What I was wondering was can we replace the domain $$mathbb{R}^N$$ with an open subset $$U$$? in other words does the following version of Hadamard’s theorem hold?

Let $$U subset mathbb{R}^N$$ be a unit $$L^2$$ ball centered at $$0$$ and $$F : U to mathbb{R}^N$$ be a $$C^2$$ mapping. Suppose that $$F(0) = 0$$ and that the Jacobian determinant of $$F$$ is nonzero at each point of $$U$$. Further suppose furthermore that $$F$$ is proper (inverse image of compact set is compact). Then $$F$$ is one-to-one and surjective onto its image.

I have searched around but I could only find Hadamard’s theorem for $$mathbb{R}^N$$. If someone is familiar with this topic I appreciate any comments or references.

## Getting inverse of x^2 with positive x

My goal it to get inverse of x^2 for positive x.
But the result shows always minus -Sqrt[y].
How to correct

``````u[x_] := x ^2
\$Assumptions = x > 0;
Refine[InverseFunction[u][y], y [Element] Reals]
``````

I have tried this code also but is also shows -Sqrt[y].

``````Refine[x /. Solve[y == u[x], x][[1]], y [Element] Reals]
``````

## Asymptotic expansion around infinity for inverse cdf of normal distribution

I’m trying to get a asymptotic expansion as $$xrightarrowinfty$$ for a particular expression. I have

``````f(x_) := 1/x*InverseCDF(NormalDistribution(0, 1), 1 - Exp(-x^(1/4)));
``````

As $$xrightarrowinfty$$, we have $$f(x)rightarrow 0$$ but I am interested in how it behaves at $$infty$$. I tried using `AsymptoticSolve` and `Series` but neither seems to get me a nice expansion.

How can I proceed with this?

## artificial intelligence – Proving facts in inverse reinforcement learning

I was going through paper titled “Algorithms for Inverse Reinforcement Learning” by Andrew Ng and Russell.

It states following basics:

• MDP $$M$$ is a tuple $$(S,A,{P_{sa}},gamma,R)$$, where

• $$S$$ is a finite seto of $$N$$ states
• $$A={a_1,…,a_k}$$ is a set of $$k$$ actions
• $${P_{sa}(.)}$$ are the transition probabilities upon taking action $$a$$ in state $$s$$.
• $$R:Srightarrow mathbb{R}$$ is a reinforcement function (I guess its what it is also called as reward function) For simplicity in exposition, we have written rewards as $$R(s)$$ rather than $$R(s,a)$$; the extension is trivial.
• A policy is defined as any map $$pi : S rightarrow A$$

• Bellman Equation for Value function $$V^pi(s)=R(s)+gamma sum_{s’}P_{spi(s)}(s’)V^pi(s’)quadquad…(1)$$

• Bellman Equation for Q function $$Q^pi(s,a)=R(s)+gamma sum_{s’}P_{sa}(s’)V^pi(s’)quadquad…(2)$$

• Bellman Optimality: The policy $$pi$$ is optimal iff, for all $$sin S$$, $$pi(s)in text{argmax}_{ain A}Q^pi(s,a)quadquad…(3)$$

• All these can be represented as vectors indexed by state, for which we
adopt boldface notation $$pmb{P,R,V}$$.

• Inverse Reinforcement Learning is: given MDP $$M=(S,A,P_{sa},gamma,pi)$$, finding $$R$$ such that $$pi$$ is an optimal policy for $$M$$

• By renaming actions if necessary, we will assume
without loss of generality that $$pi(s) = a_1$$.

Paper then states following theorem, its proof and a related remark:

Theorem: Let a finite state space $$S$$, a set of actions $$A={a_1,…, a_k}$$, transition probability matrices $${pmb{P_a}}$$, and a discount factor $$gamma in (0, 1)$$ be given. Then the policy $$pi$$ given by $$pi(s) equiv a_1$$ is optimal iff, for all $$a = a_2, … , a_k$$, the reward $$pmb{R}$$ satisfies $$(pmb{P}_{a_1}-pmb{P}_a)(pmb{I}-gammapmb{P}_{a_1})^{-1}pmb{R}succcurlyeq 0 quadquad …(4)$$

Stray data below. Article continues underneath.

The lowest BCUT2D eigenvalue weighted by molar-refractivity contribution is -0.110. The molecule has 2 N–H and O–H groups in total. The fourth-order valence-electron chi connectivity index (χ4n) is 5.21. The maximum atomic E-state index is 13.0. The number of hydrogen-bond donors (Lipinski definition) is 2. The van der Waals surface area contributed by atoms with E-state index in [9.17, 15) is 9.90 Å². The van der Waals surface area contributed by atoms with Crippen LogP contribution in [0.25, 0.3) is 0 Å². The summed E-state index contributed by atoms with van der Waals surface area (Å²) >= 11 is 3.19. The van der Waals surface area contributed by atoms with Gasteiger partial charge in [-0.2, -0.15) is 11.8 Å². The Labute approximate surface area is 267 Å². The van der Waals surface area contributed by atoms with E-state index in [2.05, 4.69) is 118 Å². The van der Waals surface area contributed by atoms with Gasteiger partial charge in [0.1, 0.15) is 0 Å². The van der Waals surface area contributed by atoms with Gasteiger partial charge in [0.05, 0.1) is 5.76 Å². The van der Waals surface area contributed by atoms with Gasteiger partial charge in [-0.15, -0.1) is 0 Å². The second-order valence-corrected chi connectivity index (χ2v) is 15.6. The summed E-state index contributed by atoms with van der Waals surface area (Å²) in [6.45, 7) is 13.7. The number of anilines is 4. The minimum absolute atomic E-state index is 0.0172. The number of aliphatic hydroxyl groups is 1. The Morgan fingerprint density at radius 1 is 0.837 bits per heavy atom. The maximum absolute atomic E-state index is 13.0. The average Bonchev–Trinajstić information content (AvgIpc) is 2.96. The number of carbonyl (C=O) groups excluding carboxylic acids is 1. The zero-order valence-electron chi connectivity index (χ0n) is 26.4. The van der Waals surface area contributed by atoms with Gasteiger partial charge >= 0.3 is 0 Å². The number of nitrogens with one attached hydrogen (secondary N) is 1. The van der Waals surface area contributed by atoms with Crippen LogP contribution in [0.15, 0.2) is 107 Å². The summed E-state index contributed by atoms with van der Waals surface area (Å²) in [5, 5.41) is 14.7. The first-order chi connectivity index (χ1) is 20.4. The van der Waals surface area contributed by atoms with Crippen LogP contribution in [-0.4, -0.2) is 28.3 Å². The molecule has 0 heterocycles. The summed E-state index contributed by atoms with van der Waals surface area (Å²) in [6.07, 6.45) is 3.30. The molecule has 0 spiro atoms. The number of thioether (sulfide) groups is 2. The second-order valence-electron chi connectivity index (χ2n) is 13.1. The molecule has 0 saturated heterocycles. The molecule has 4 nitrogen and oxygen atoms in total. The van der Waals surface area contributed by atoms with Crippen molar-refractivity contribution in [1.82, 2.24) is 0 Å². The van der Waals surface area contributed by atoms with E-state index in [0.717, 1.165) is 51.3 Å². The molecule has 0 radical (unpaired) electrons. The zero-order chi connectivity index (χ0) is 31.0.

Proof:
Equation (1) can be rewritten as
$$pmb{V}^pi=pmb{R}+gammapmb{P}_{a_1}pmb{V}^pi$$
$$thereforepmb{V}^pi=(pmb{I}-gammapmb{P}_{a_1})^{-1}pmb{R}quadquad …(5)$$
Putting equation $$(2)$$ into $$(3)$$, we see that $$pi$$ is optimal iff
$$pi(s)in text{arg}max_{ain A}sum_{s’}P_{sa}(s’)V^pi(s’) quad…forall sin S$$
$$iff sum_{s’}P_{sa_1}(s’)V^pi(s’)geqsum_{s’}P_{sa}(s’)V^pi(s’)quadquadquadforall sin S,ain A$$
$$iff pmb{P}_{a_1}pmb{V}^pisucccurlyeqpmb{P}_{a}pmb{V}^piquadquadquadforall ain Atext{\} a_1 quadquad …(6)$$
$$iffpmb{P}_{a_1} (pmb{I}-gammapmb{P}_{a_1})^{-1}pmb{R}succcurlyeqpmb{P}_{a} (pmb{I}-gammapmb{P}_{a_1})^{-1}pmb{R} quadquad text{…from (5)}$$
Hence proved.

Remark: Using a very similar argument, it is easy to show (essentially by replacing all inequalities in the proof above with strict inequalities) that the condition $$(pmb{P}_{a_1}-pmb{P}_a)(pmb{I}-gammapmb{P}_{a_1})^{-1}pmb{R}succ 0$$ is necessary and sufficient for $$piequiv a_1$$ to be the unique optimal policy.

I dont know if above text from paper is relevant for what I want to prove, still I stated above text as a background.

I want to prove following:

1. If we take $$R : S → mathbb{R}$$—there need not exist $$R$$ such that $$π^*$$ is the unique optimal policy for $$(S, A, T, R, γ)$$
2. If we take $$R : S × A → mathbb{R}$$. Show that there must exist $$R$$ such that $$π^*$$ is the unique optimal policy for $$(S, A, T, R, γ)$$.

I guess point 1 follows directly from above theorem as it says “$$pi(s)$$ is optimal iff …” and not “unique optimal iff”. Also, I feel it also follows from operator $$succcurlyeq$$ in equation $$(6)$$. In addition, I feel its quite intuitive: if we have same reward for any given state for every action, then different policies choosing different actions will yield same reward from that state hence resulting in same value function.

I dont feel point 2 is correct. I guess, this directly follows from the remark above which requires additional condition to hold for $$pi$$ to be “uinque optimal” and this condition wont hold if we simply define $$R : S × A → mathbb{R}$$ instead of $$R : S → mathbb{R}$$. Additionally, I feel, this condition will hold iff we had $$=$$ in equation $$(3)$$ instead of $$in$$ (as this will replace all $$succcurlyeq$$ with $$succ$$ in the proof). Also this also follow directly from point 1 itself. That is we can still have same reward for all actions from given state despite defining reward as $$R : S × A → mathbb{R}$$ instead of $$R : S → mathbb{R}$$, which is the case with point 1.

Am I correct with the analysis in last two paragraphs?

Update

After some more thinking, I felt I was doing it all wrong. Also I feel the text from the paper which I specified is of not much help in proving these two points. So let me restate new intuition for proofs for the two points:

1. For $$R: Srightarrow mathbb{R}$$, if some state $$S_1$$ and next state $$S_2$$ has two actions between them, $$S_1-a_1rightarrow S_2$$ and $$S_1-a_2rightarrow S_2$$, and if optimal policy $$π_1^*$$ chooses $$a_1$$, then $$π_2^*$$ choosing $$a_2$$ will also be optimal, thus making NONE “uniquely” optimal since both $$a_1$$ and $$a_2$$ will yield same reward as reward is associated with $$S_1$$ instead of with $$(S_1,a_x)$$.

2. For $$R: (S,A)rightarrowmathbb{R}$$, we can assign large reward say $$+∞$$ to all actions specified in given $$π^*$$ and $$-∞$$ to all other actions. This reward assignment will make $$π^*$$ a unique optimal policy.

Are above logics correct and enough to prove given points?